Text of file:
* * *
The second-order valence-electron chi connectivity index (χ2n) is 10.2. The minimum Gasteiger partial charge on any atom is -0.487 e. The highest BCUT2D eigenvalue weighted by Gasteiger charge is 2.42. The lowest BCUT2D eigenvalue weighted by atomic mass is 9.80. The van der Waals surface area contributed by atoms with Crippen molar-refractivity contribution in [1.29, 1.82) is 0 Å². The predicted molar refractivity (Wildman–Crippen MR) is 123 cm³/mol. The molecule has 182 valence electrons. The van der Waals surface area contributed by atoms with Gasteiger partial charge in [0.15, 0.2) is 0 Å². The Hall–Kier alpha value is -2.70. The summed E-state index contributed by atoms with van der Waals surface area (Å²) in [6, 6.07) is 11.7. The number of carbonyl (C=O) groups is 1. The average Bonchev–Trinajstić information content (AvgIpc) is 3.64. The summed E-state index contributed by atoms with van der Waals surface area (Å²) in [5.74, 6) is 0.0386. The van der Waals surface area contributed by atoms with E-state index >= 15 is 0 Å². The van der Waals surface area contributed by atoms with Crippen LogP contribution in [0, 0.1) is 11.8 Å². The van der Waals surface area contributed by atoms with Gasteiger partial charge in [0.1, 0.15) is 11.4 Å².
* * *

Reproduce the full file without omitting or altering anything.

The second-order valence-electron chi connectivity index (χ2n) is 10.2. The minimum Gasteiger partial charge on any atom is -0.487 e. The highest BCUT2D eigenvalue weighted by Gasteiger charge is 2.42. The lowest BCUT2D eigenvalue weighted by atomic mass is 9.80. The van der Waals surface area contributed by atoms with Crippen molar-refractivity contribution in [1.29, 1.82) is 0 Å². The predicted molar refractivity (Wildman–Crippen MR) is 123 cm³/mol. The molecule has 182 valence electrons. The van der Waals surface area contributed by atoms with Gasteiger partial charge in [0.15, 0.2) is 0 Å². The Hall–Kier alpha value is -2.70. The summed E-state index contributed by atoms with van der Waals surface area (Å²) in [6, 6.07) is 11.7. The number of carbonyl (C=O) groups is 1. The average Bonchev–Trinajstić information content (AvgIpc) is 3.64. The summed E-state index contributed by atoms with van der Waals surface area (Å²) in [5.74, 6) is 0.0386. The van der Waals surface area contributed by atoms with E-state index >= 15 is 0 Å². The van der Waals surface area contributed by atoms with Crippen LogP contribution in [0, 0.1) is 11.8 Å². The van der Waals surface area contributed by atoms with Gasteiger partial charge in [0.1, 0.15) is 11.4 Å².